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A water rocket is a type of model rocket using water as its reaction mass. The pressure vessel (the engine of the rocket) is constructed from thin plastic or other non metallic materials (usually a used plastic soft drink bottle) weighing 1,500 grams or less. The water is forced out by compressed air. It is an example of Newton's third law of motion.

Quick question regarding water proofing electronics

Discussion about deployment systems including altimeters, timers, air speed flaps, servo systems, and chemical reactions.
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captike
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Quick question regarding water proofing electronics

Post by captike » Tue Jun 26, 2018 3:13 pm

Hello there,
I'm getting started on building an altimeter/parachute deploy system and was doing some research and immediately had a question. On this page: http://www.uswaterrockets.com/world_rec ... ht_log.htm there is a rocket being launched over a lake. How are they protecting the electronics from being submerged in water, but still leaving static ports in the nosecone/payload section to allow the electronics to work measure the altitude correctly? I don't plan on launching over a body of water, but I would like it to be protected from the elements as much as possible while allowing the electronics to still function. Thanks for your time!



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anachronist
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Re: Quick question regarding water proofing electronics

Post by anachronist » Tue Jun 26, 2018 7:19 pm

It's quite possible THAT rocket has a well-sealed equipment bay with a GPS altimeter. When you're going for a record like that, expense is not an obstacle.

For the rest of us, a soda bottle rocket floats very well. If a parachute sets it down gently tail first, the rocket will likely lay horizontal in the water and the electronics won't get wet, provided the components are positioned away from the sides.

There are also sprayable coatings for electronics that will repel water. A product called Nano Protech has a good demo here:

I share your concern, though. I'd rather launch over a lake than over trees, but prefer not to risk the electronics.



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captike
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Re: Quick question regarding water proofing electronics

Post by captike » Tue Jun 26, 2018 7:54 pm

Oh ok...it seemed counter-intuitive to have an "open" bay on a rocket that lands in water. Thanks for the info.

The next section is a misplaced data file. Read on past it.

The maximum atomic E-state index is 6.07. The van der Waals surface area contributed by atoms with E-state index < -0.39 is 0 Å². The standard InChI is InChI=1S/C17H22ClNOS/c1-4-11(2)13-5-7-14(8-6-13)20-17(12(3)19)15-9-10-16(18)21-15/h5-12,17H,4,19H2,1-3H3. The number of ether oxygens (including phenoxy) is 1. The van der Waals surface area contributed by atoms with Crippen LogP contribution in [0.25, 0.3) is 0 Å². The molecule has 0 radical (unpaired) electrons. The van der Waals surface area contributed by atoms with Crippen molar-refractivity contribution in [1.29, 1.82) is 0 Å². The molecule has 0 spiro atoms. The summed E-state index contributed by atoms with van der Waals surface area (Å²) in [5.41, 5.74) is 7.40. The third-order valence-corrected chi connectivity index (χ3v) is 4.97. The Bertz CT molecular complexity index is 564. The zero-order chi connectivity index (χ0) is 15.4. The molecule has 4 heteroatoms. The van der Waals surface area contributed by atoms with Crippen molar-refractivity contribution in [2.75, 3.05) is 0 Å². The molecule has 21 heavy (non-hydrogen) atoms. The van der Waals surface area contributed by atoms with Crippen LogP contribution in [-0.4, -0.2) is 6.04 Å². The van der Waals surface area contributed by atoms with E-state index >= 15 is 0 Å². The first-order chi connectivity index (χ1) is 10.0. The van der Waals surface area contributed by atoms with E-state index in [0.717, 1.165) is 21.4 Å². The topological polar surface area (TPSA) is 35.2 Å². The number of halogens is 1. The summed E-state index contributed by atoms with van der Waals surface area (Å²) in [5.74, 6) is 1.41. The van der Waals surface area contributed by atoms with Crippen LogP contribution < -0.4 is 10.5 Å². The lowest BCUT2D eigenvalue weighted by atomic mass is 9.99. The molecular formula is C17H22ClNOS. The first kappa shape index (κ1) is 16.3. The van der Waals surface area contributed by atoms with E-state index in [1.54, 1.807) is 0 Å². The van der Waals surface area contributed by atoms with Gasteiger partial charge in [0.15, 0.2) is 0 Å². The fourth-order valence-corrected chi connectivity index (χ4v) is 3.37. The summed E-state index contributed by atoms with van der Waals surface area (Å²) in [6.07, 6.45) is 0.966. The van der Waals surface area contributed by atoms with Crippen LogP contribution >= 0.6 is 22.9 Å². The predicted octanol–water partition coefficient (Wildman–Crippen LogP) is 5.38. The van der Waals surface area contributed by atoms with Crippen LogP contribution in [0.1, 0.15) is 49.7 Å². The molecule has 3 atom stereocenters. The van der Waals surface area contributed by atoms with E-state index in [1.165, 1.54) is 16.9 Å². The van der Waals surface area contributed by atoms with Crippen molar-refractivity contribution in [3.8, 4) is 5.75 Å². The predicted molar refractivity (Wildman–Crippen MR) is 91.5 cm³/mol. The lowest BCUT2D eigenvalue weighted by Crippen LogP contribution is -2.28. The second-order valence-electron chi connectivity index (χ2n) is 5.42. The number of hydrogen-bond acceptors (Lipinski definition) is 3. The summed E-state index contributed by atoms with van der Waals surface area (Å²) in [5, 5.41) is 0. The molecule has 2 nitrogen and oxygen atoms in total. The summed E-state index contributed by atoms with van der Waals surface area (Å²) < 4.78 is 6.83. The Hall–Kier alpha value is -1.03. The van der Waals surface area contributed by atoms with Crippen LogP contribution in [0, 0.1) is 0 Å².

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U.S. Water Rockets
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Re: Quick question regarding water proofing electronics

Post by U.S. Water Rockets » Wed Jun 27, 2018 10:51 pm

captike wrote:
Tue Jun 26, 2018 3:13 pm
Hello there,
I'm getting started on building an altimeter/parachute deploy system and was doing some research and immediately had a question. On this page: http://www.uswaterrockets.com/world_rec ... ht_log.htm there is a rocket being launched over a lake. How are they protecting the electronics from being submerged in water, but still leaving static ports in the nosecone/payload section to allow the electronics to work measure the altitude correctly? I don't plan on launching over a body of water, but I would like it to be protected from the elements as much as possible while allowing the electronics to still function. Thanks for your time!
That particular design uses the most simple technique possible. The pressure port for the altimeter is in an otherwise completely sealed compartment containing the electronics. Water cannot enter the hole and displace the air inside the compartment without air exiting the tiny hole, so the electronics stay dry the same way the inside of a glass stays try when submerged with the top facing down. This method works in ever position except when the port is exposed to the water line, where air and water can come in and go out at the same time. Waves can make this more likely as the water line rises and falls, so we also added a circuitous baffle to the interior of the chamber to create an indirect path for any water that entered the hole from getting to the interior the electronics bay.

Back then, GPS altimeters were cost and size prohibitive, so we had to get creative with the barometric altimeter. Even those were about $100 each, and we did crash a couple of them going for the record. The cameras back then were awful compared to what is around now too, heavy and expensive. We couldn't afford to get that stuff wet, so we came up with these ideas.

Our soft-drink bottle based rockets use the technique described by anacronist, where the large diameter bottles float high mostly above the water line, so the electronics will stay dry if placed near the centerline of the rocket. Sometimes they would get splashed or sprayed but that never seemed to hurt the electronics. Only servos seemed to be affected by splashed water, so we bought a lot and swapped them at the first sign of erratic movement.



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captike
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Re: Quick question regarding water proofing electronics

Post by captike » Thu Jun 28, 2018 12:45 pm

Ahhh, I see. Very ingenious. So the static port is quite small then? Thanks so much for replying. That makes me feel better...I couldn’t wrap my head around how you would accomplish both tasks at the same time.



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